A Capitalist Carol, Stave 9: The End of It


Splurge was awakened by the sun streaming through the curtains, and the distinctive morning knock of one of his Downing Street staff. “What day is this?” cried Splurge.

“Why, the day of your Party Conference speech, Prime Minister!” came the reply from outside.

“Oh spirits!” exclaimed Splurge. “Thank you! Thank you! I haven’t missed it! I shall make them such a speech!”

His hands were busy with his garments; turning them inside out, putting them on upside down, such a state he was in. As he picked up his wallet to thrust it into his usual pocket, he chanced a look inside and saw the picture of Adam Smith on the back of the £20 note. “It’s all right! It’s all true, it all happened! Ha, ha ha,” he whooped.

He frisked into the study and fumbled excitedly for a pen and paper. “Oh, I am light as a feather, as happy as an angel, as merry as a schoolboy,” he exclaimed, laughing and crying in the same breath.

“What a speech it will be! I will tell them that public spending and regulation always has perverse side effects! I shall tell them that government just keeps on growing unless you restrain it! I will tell them how a free society is tolerant of others and does not try to dictate their how they should live; and how we should be wary of politicians telling us they are limiting our freedom of speech and action for our own good.”

“I will tell them about Public Choice! Yes, indeed! How democracy is not the answer to everything, and is best limited to things we cannot decide by any other means. How elections are not a measure of the public interest but a battle of competing interests – and how the majority has no right to exploit the minority with high taxation. The Rule of Law! Yes! I will tell them about how laws should apply to everyone, without favour, and not framed to give privileges to those in government and their cronies!”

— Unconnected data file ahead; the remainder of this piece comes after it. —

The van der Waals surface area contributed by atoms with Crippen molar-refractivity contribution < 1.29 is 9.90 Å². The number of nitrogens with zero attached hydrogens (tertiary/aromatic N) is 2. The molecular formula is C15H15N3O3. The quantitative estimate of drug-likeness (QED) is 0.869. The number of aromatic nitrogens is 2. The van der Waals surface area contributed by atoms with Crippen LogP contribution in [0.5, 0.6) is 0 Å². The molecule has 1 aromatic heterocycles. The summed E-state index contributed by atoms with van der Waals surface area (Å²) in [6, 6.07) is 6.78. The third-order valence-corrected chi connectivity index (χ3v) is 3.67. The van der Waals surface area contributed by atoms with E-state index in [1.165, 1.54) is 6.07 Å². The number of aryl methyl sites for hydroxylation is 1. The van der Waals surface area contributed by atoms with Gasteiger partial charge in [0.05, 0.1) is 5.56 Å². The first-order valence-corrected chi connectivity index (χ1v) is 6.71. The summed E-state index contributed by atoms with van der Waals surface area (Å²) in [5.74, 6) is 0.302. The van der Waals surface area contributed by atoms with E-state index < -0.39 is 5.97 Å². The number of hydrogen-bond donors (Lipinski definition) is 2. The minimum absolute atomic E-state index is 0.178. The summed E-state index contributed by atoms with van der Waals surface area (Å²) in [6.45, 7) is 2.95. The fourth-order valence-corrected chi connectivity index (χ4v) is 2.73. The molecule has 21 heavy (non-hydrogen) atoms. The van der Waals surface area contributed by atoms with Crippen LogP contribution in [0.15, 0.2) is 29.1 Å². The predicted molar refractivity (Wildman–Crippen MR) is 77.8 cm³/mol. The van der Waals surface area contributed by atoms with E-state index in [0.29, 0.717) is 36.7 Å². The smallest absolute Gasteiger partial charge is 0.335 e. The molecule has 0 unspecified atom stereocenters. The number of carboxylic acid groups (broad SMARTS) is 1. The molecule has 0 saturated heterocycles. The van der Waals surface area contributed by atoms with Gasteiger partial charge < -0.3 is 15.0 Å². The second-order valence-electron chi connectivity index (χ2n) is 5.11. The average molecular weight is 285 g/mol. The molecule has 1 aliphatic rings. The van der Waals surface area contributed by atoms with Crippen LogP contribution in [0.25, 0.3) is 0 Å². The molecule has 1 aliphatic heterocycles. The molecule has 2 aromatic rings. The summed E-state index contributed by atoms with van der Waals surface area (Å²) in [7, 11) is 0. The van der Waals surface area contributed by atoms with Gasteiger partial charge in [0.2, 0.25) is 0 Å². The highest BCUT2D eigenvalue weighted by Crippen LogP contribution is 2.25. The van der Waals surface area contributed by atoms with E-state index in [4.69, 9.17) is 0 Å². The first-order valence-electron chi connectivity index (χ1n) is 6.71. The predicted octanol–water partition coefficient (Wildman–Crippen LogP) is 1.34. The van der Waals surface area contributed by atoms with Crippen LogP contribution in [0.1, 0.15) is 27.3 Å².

“Oh, they will be so surprised!”

“And the IMF too,” he exclaimed all on a sudden, remembering his recent conversation. “I will tell them how the financial crash was caused by our expansionary policy, built on cheap credit and loose money! And how our inept regulators made it worse! That it wasn’t the bankers at all – that they were just caught up in the spiral like everyone else!”

“I know!” – at this point he danced a little jig of excitement – I will tell them that we will adopt market monetarism so that our currency remains sound and these things never happen again. And that we will pay off the national debt and adopt a zero deficit and balanced budget rule so that governments are never again tempted to spend beyond their means.” Splurge looked into the distance for a moment, thinking. “Oh, and I must write to the European regulators too! So much to do! So much to do!”

And gathering up his sheaf of scribbled notes, he dashed onto the street, dismissed his chauffeur-driven car, and took the bus to the conference centre where the Party were assembled. He had never dreamed that being surrounded by ordinary people, who were not part of the political class, could give him so much happiness. Nor that his mission to save and preserve human freedom could yield him so much pleasure.

Splurge was better than his word. He said it all, and did infinitely more. To freedom, which did NOT die, he became the as good a friend, as good a protector, as the good old Westminster Village knew. Some people laughed at his U-turn, but he let them laugh, and little heeded them. For he was wise enough to know, how healthy it is for a society to be able to laugh at its politicians, and how so few societies allow such jest.

He had no further intercourse with extravagant public spending schemes, nor bureaucracy, nor excessive taxation and regulation; but lived upon the Limited Government principle, ever afterwards. And it was always said of him, that he knew how to preserve liberty well, if any man alive possessed the knowledge. May that be truly said of all of us!

And so, as Adam Smith observed, “It is the highest impertinence, in kings and ministers, to pretend to watch over the economy of private people. They are themselves always, and without exception, the greatest spendthrifts in the society.” Save all of us from that, every one!